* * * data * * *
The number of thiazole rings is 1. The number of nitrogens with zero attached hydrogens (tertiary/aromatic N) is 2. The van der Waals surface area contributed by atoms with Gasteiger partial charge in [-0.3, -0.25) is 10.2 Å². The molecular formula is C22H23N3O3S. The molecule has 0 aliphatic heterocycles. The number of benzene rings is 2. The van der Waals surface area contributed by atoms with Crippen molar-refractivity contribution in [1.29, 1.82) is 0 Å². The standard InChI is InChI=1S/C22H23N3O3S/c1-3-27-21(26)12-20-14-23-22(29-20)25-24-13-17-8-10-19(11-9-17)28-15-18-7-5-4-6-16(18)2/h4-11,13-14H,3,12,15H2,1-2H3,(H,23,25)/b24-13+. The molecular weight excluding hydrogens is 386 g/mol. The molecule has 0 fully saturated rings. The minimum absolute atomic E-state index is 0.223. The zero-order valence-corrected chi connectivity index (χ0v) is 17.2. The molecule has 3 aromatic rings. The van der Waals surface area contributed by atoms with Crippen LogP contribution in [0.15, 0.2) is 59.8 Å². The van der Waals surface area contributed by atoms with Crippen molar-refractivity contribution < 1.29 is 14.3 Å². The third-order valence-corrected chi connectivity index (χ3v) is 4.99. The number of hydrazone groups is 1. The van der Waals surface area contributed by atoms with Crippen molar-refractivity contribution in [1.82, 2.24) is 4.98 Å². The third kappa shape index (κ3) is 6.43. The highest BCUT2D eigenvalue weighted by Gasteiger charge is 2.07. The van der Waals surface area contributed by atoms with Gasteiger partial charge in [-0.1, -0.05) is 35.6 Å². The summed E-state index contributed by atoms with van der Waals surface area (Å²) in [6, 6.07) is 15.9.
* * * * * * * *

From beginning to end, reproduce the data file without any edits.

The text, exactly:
The number of thiazole rings is 1. The number of nitrogens with zero attached hydrogens (tertiary/aromatic N) is 2. The van der Waals surface area contributed by atoms with Gasteiger partial charge in [-0.3, -0.25) is 10.2 Å². The molecular formula is C22H23N3O3S. The molecule has 0 aliphatic heterocycles. The number of benzene rings is 2. The van der Waals surface area contributed by atoms with Crippen molar-refractivity contribution in [1.29, 1.82) is 0 Å². The standard InChI is InChI=1S/C22H23N3O3S/c1-3-27-21(26)12-20-14-23-22(29-20)25-24-13-17-8-10-19(11-9-17)28-15-18-7-5-4-6-16(18)2/h4-11,13-14H,3,12,15H2,1-2H3,(H,23,25)/b24-13+. The molecular weight excluding hydrogens is 386 g/mol. The molecule has 0 fully saturated rings. The minimum absolute atomic E-state index is 0.223. The zero-order valence-corrected chi connectivity index (χ0v) is 17.2. The molecule has 3 aromatic rings. The van der Waals surface area contributed by atoms with Crippen LogP contribution in [0.15, 0.2) is 59.8 Å². The van der Waals surface area contributed by atoms with Crippen molar-refractivity contribution < 1.29 is 14.3 Å². The third-order valence-corrected chi connectivity index (χ3v) is 4.99. The number of hydrazone groups is 1. The van der Waals surface area contributed by atoms with Crippen molar-refractivity contribution in [1.82, 2.24) is 4.98 Å². The third kappa shape index (κ3) is 6.43. The highest BCUT2D eigenvalue weighted by Gasteiger charge is 2.07. The van der Waals surface area contributed by atoms with Gasteiger partial charge in [-0.1, -0.05) is 35.6 Å². The summed E-state index contributed by atoms with van der Waals surface area (Å²) in [6, 6.07) is 15.9.